Many of Kansas City's unhoused youth are LGBTQ+, but few shelters will accept them
Nearly 50% of unhoused young people in the Kansas City metro are LGBTQ. Although the city has transitional shelters that accept young people, many of those institutions are faith-based, where queer clients may experience discrimination against their gender identity.
Twelve years ago, Scout DeSimio was living out of her car.
For 10 months, she would nap during the day while parked at the Nelson-Atkins Museum of Art. At night, she drove around for hours with nowhere to go.
DeSimio had recently graduated from college and left El Dorado Springs, Missouri, her hometown, to seek greater opportunities in Kansas City. She also hoped to find acceptance.
At 18, her parents had kicked her out of her family’s home.
They “sat me down and said, ‘We’re not gonna support you anymore because you’re gay,’” she recalled. “I didn’t have a safety net, and I knew if I’m going to make it in this life, then I’m going to have to tough it out.”
Now, DeSimio works for SAVE Inc., a local organization that provides permanent, transitional and emergency housing assistance. Though Pride Haven — a shelter for queer young adults run by SAVE Inc. — DeSimio can help young people who, like herself, found themselves unhoused and out of options because of discrimination.
Kansas City has transitional shelters that accept young people, but many of those institutions are faith-based. At those shelters, queer residents who are looking for a safe place to stay might experience discrimination such as not being identified by their preferred pronouns, being denied clothing or being refused bed assignments that align with their gender identity.
As a result, the city has a significant need for shelters that cater to people who are LGBTQ+. Pride Haven and Lion House are two shelters specifically for LGBTQ+ people in Kansas City, but otherwise options are limited. The need far surpasses the resources available.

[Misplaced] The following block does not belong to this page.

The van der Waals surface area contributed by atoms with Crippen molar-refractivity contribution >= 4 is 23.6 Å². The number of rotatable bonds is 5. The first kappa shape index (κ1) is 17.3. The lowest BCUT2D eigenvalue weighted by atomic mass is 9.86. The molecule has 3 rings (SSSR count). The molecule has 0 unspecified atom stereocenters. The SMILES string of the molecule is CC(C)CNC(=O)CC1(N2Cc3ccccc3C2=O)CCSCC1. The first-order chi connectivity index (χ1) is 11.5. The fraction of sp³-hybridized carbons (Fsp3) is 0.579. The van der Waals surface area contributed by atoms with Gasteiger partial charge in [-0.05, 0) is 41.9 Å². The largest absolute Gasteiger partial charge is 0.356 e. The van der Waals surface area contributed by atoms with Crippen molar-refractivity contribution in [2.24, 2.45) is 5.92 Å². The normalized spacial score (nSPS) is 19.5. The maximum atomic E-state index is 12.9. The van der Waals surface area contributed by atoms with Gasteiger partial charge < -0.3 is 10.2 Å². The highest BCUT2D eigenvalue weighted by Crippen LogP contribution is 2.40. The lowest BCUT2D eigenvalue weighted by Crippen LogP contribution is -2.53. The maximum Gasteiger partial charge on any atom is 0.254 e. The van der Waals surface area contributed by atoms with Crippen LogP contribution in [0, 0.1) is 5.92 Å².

Concerns over faith-based shelters
Last year, workers logged 93 young adults 18 to 24 years old who were sheltered and unsheltered — living on the streets or not — in the local point-in-time count, an annual census of unhoused people. That number is an undercount, advocates say. It likely doesn’t reflect the young people who are staying in cars, squatting in abandoned buildings or temporarily living with friends.
At Pride Haven alone, 150 young people seek shelter each year, DeSimio said.
On any given night, all 20 beds at Pride Haven are taken, and there’s a waiting list of at least 20 young adults. “Sometimes it can be weeks before we’re able to get someone in,” DeSimio said.
Officials at Lion House estimate that nearly 50% of unhoused metro-area young people are LGBTQ+.
Young and unsheltered LGBTQ+ people are disproportionately represented among houseless populations nationwide. Nearly 35,000 13- to 24-year-olds responded to the Trevor Project’s 2021 National Survey on LGBTQ Youth Mental Health. Of those, 28% reported that they were unhoused or experienced housing instability at some point in their lives, according to the Trevor Project, a national organization focused on suicide prevention for young people who are LGBTQ+.